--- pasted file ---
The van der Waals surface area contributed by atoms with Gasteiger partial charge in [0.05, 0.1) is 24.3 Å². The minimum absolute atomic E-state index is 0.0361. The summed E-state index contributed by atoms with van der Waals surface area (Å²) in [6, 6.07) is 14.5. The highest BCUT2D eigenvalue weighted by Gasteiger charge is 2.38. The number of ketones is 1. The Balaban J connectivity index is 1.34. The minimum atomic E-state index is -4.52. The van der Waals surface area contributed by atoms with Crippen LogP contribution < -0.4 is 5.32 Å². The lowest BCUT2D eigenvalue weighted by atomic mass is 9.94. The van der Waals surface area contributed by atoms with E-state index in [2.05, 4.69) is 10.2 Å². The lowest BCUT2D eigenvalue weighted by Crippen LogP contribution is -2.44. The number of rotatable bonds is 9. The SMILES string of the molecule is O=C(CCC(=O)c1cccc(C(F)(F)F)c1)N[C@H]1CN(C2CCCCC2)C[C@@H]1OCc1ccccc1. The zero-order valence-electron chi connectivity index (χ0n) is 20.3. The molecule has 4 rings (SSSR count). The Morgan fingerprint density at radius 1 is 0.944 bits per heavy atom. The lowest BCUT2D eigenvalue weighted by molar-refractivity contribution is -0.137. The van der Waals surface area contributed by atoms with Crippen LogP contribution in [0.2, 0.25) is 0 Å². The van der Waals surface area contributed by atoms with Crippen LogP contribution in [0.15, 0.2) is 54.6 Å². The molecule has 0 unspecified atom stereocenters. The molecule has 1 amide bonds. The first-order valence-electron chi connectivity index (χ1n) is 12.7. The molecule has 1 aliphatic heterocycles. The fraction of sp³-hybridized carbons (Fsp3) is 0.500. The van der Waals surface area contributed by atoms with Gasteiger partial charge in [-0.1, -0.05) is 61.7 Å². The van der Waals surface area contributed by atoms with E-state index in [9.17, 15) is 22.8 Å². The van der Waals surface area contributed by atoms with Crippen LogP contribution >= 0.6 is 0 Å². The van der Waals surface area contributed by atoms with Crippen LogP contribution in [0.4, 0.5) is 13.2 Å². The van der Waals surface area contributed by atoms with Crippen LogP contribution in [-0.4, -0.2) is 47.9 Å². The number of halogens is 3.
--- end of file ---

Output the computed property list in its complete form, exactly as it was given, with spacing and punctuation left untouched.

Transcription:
The van der Waals surface area contributed by atoms with Gasteiger partial charge in [0.05, 0.1) is 24.3 Å². The minimum absolute atomic E-state index is 0.0361. The summed E-state index contributed by atoms with van der Waals surface area (Å²) in [6, 6.07) is 14.5. The highest BCUT2D eigenvalue weighted by Gasteiger charge is 2.38. The number of ketones is 1. The Balaban J connectivity index is 1.34. The minimum atomic E-state index is -4.52. The van der Waals surface area contributed by atoms with Crippen LogP contribution < -0.4 is 5.32 Å². The lowest BCUT2D eigenvalue weighted by atomic mass is 9.94. The van der Waals surface area contributed by atoms with E-state index in [2.05, 4.69) is 10.2 Å². The lowest BCUT2D eigenvalue weighted by Crippen LogP contribution is -2.44. The number of rotatable bonds is 9. The SMILES string of the molecule is O=C(CCC(=O)c1cccc(C(F)(F)F)c1)N[C@H]1CN(C2CCCCC2)C[C@@H]1OCc1ccccc1. The zero-order valence-electron chi connectivity index (χ0n) is 20.3. The molecule has 4 rings (SSSR count). The Morgan fingerprint density at radius 1 is 0.944 bits per heavy atom. The lowest BCUT2D eigenvalue weighted by molar-refractivity contribution is -0.137. The van der Waals surface area contributed by atoms with Crippen LogP contribution in [0.2, 0.25) is 0 Å². The van der Waals surface area contributed by atoms with Crippen LogP contribution in [0.15, 0.2) is 54.6 Å². The molecule has 0 unspecified atom stereocenters. The molecule has 1 amide bonds. The first-order valence-electron chi connectivity index (χ1n) is 12.7. The molecule has 1 aliphatic heterocycles. The fraction of sp³-hybridized carbons (Fsp3) is 0.500. The van der Waals surface area contributed by atoms with Gasteiger partial charge in [-0.1, -0.05) is 61.7 Å². The van der Waals surface area contributed by atoms with E-state index in [9.17, 15) is 22.8 Å². The van der Waals surface area contributed by atoms with Crippen LogP contribution >= 0.6 is 0 Å². The van der Waals surface area contributed by atoms with Crippen LogP contribution in [0.4, 0.5) is 13.2 Å². The van der Waals surface area contributed by atoms with Crippen LogP contribution in [-0.4, -0.2) is 47.9 Å². The number of halogens is 3.